YOU ARE HERE: LAT HomeCollections

Stanford Given Collection of Hemingway Letters, First Editions

April 09, 1985|ANNE C. ROARK | Times Education Writer

More than 100 unpublished letters and 40 first editions by Ernest Hemingway have been donated to Stanford University libraries by a San Francisco philanthropist.

The collection, presented by Charles Field, a financier and Stanford alumnus, is currently being appraised but is expected to add significantly to scholarship on the popular American writer.

By any measure, the Field Collection of Ernest Hemingway is a fine one and "puts Stanford on the map of (Hemingway) repositories," said Michael Ryan, curator of special collections of the Stanford Libraries.

Carlos Baker, a retired professor from Princeton University and Hemingway's biographer, said Monday that he had yet to see the collection but understands that it will be as important to Hemingway scholars as are collections housed at a handful of other institutions, most notably Princeton, Harvard, the University of Virginia, the Humanities Research Center at the University of Texas at Austin and the John F. Kennedy Library in Dorchester, Mass.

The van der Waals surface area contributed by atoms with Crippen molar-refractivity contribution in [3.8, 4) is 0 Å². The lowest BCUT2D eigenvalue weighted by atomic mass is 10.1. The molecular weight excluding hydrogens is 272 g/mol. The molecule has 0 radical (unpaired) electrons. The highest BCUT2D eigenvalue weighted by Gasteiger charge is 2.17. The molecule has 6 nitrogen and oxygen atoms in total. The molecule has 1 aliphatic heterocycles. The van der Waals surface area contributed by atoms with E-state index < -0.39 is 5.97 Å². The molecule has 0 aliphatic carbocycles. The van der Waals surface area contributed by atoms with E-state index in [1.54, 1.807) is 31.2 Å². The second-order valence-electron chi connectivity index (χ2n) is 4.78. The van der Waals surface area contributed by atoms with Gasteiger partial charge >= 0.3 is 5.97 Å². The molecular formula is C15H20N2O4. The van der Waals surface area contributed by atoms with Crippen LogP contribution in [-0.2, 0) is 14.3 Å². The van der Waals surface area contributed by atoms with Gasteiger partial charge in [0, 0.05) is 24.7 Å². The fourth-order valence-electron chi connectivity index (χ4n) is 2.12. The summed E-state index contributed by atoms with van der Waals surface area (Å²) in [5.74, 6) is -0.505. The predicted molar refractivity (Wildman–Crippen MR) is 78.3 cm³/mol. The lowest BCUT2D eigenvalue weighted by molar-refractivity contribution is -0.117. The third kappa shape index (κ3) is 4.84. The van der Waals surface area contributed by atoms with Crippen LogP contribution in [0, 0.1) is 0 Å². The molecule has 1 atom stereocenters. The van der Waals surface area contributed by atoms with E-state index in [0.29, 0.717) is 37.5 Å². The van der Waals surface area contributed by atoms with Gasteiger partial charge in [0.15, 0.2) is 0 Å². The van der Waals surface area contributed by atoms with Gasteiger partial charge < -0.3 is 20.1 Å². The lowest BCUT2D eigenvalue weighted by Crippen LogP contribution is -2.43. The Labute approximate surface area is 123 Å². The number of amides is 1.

The new Stanford collection spans the writer's career, from a class prophecy written in 1917 to "Islands in the Stream" a novel published nearly 10 years after his death in 1961.

The letters in the collection are from throughout the writer's life, from an early note written by the 9-year-old Hemingway to his beloved father, Clarence, about fish in the school aquarium, to exchanges with his Hollywood agent Al Horwits and a series of revealing letters written late in his life to his biographer about "Islands in the Stream."

Also included in the collection are magazine articles, critical essays and 35 translations of novels and short stories in 13 languages. The translations, which typically were printed in small quantities and quickly became unavailable to scholars, are expected to be particularly valuable to those studying the ways in which an American writer has been fit into other idioms.

The university is preparing a catalogue of the materials and will open an exhibit on the collection May 19.

Los Angeles Times Articles